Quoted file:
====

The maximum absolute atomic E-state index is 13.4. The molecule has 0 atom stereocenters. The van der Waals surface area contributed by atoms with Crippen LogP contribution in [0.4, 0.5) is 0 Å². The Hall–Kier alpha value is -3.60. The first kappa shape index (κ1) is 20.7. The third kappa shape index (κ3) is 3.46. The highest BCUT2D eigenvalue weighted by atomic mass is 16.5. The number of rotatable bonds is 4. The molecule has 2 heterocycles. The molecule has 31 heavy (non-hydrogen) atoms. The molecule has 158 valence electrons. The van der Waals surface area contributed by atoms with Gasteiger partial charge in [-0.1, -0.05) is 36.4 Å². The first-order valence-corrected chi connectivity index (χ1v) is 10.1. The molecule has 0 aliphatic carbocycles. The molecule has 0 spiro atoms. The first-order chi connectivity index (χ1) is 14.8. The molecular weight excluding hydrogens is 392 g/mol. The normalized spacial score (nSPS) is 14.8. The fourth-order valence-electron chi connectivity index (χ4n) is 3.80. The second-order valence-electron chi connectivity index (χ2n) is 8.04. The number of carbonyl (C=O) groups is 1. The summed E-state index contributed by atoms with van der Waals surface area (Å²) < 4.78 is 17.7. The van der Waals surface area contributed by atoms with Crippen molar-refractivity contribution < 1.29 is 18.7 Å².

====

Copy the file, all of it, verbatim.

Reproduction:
The maximum absolute atomic E-state index is 13.4. The molecule has 0 atom stereocenters. The van der Waals surface area contributed by atoms with Crippen LogP contribution in [0.4, 0.5) is 0 Å². The Hall–Kier alpha value is -3.60. The first kappa shape index (κ1) is 20.7. The third kappa shape index (κ3) is 3.46. The highest BCUT2D eigenvalue weighted by atomic mass is 16.5. The number of rotatable bonds is 4. The molecule has 2 heterocycles. The molecule has 31 heavy (non-hydrogen) atoms. The molecule has 158 valence electrons. The van der Waals surface area contributed by atoms with Gasteiger partial charge in [-0.1, -0.05) is 36.4 Å². The first-order valence-corrected chi connectivity index (χ1v) is 10.1. The molecule has 0 aliphatic carbocycles. The molecule has 0 spiro atoms. The first-order chi connectivity index (χ1) is 14.8. The molecular weight excluding hydrogens is 392 g/mol. The normalized spacial score (nSPS) is 14.8. The fourth-order valence-electron chi connectivity index (χ4n) is 3.80. The second-order valence-electron chi connectivity index (χ2n) is 8.04. The number of carbonyl (C=O) groups is 1. The summed E-state index contributed by atoms with van der Waals surface area (Å²) < 4.78 is 17.7. The van der Waals surface area contributed by atoms with Crippen molar-refractivity contribution < 1.29 is 18.7 Å².